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How should I deal with this? ASD related

(35 Posts)
ChoochiWoo Wed 05-Nov-14 11:48:31

I'm mainly posting here for traffic, as AIbu is a popular board especially during the day, as realise you're not all ladies of leisurewink but is still a SEN issue mainly however. ... Some background, a few months ago my reception age ds was pinned and strangled by an older child,very serious incident no dinner ladies saw he had to fught him off crying, scratches on him, to this day i know what he looks like but not whats hes called ..only due to DS much later, pointing out. The HT gave me sone rehearsed halfarsed rubbish on the phone, to this day non of the teachers have spoken, made any effort to rectify this matter. fast forward a few months ds and another boy (same age) have been barneying a few times culminating in a plastic cone fight, and I'm called in for a word. Now.....I've told DS tablet time will be stopped if i hear of more fighting thats a separate issue its been dealt with, however my parents, DH included are quite angry at the blatantly unequal response especially regarding a bullying/safeguarding issue. Also DS ticking i.e loud noises, lack.of personal space when happy/excited and has been punished a few times for it, I do understand that its disruptive i do, put hes also essentially being punished for something he cant control, which cant be maintained its not fair, iv rang the child development centre to get the ball rolling for some support, im just at a loss i feel like hes recieving a very unequal , unfair treatment i.e we care when hes dishing it out, but not when hes on the receiving end. How should i proceed?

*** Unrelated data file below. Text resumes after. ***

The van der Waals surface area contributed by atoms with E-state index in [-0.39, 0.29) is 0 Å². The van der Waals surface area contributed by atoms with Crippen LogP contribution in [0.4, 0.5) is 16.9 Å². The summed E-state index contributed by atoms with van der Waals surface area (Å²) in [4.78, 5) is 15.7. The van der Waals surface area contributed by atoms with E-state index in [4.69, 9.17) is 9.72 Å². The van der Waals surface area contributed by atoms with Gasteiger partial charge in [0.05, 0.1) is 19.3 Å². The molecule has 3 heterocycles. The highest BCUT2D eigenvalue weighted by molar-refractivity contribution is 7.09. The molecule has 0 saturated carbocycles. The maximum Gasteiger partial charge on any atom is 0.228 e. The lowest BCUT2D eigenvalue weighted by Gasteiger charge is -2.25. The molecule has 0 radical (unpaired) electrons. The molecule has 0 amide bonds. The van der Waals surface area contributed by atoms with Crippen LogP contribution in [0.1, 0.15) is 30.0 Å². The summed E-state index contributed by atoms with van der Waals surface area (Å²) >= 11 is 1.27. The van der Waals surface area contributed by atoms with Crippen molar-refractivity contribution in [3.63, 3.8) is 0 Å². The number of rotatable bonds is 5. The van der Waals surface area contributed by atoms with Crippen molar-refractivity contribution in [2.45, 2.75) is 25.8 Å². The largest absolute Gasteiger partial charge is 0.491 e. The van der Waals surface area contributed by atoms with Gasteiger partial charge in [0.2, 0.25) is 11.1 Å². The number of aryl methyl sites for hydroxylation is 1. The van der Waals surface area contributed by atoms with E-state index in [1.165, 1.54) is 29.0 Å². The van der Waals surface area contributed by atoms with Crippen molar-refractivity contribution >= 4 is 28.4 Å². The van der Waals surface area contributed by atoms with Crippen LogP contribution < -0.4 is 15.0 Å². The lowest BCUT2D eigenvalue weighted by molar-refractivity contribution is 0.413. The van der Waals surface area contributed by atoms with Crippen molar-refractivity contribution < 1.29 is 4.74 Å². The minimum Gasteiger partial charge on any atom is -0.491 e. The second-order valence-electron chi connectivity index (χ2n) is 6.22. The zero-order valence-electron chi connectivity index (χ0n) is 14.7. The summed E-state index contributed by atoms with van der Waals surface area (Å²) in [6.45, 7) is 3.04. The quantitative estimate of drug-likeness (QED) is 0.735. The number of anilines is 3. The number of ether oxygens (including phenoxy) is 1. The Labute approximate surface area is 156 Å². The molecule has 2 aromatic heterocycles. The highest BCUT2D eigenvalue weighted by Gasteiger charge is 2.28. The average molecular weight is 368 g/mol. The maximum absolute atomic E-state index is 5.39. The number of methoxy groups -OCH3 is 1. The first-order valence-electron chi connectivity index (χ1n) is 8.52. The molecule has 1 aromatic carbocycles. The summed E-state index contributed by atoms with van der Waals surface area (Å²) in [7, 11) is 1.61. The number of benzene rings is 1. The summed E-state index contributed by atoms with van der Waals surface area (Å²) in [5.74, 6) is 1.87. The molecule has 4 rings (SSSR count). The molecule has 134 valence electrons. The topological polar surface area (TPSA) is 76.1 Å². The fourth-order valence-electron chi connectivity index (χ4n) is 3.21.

ChoochiWoo Wed 05-Nov-14 11:48:48

Sorry long!

WooWooOwl Wed 05-Nov-14 11:55:42

You don't need to know what the first boy that had an incident with your ds is called, and you don't know that his parents weren't called in for a word too.

The school isn't going to tell you all the details of how they dealt with someone else's child, and nor should they, you have no right to know that information.

What do you expect them to do to rectify it anyway? They can't turn back time and stop it from ever happening, all they can do is deal with now, and it's highly likely that they've done that and just haven't told you the details of it because it's not your business to know.

If your ds has SEN, you need the school on your side to deal with that, and you need to stop focussing on the apparent unfair, unequal treatment when you have no way of knowing whether that's even true.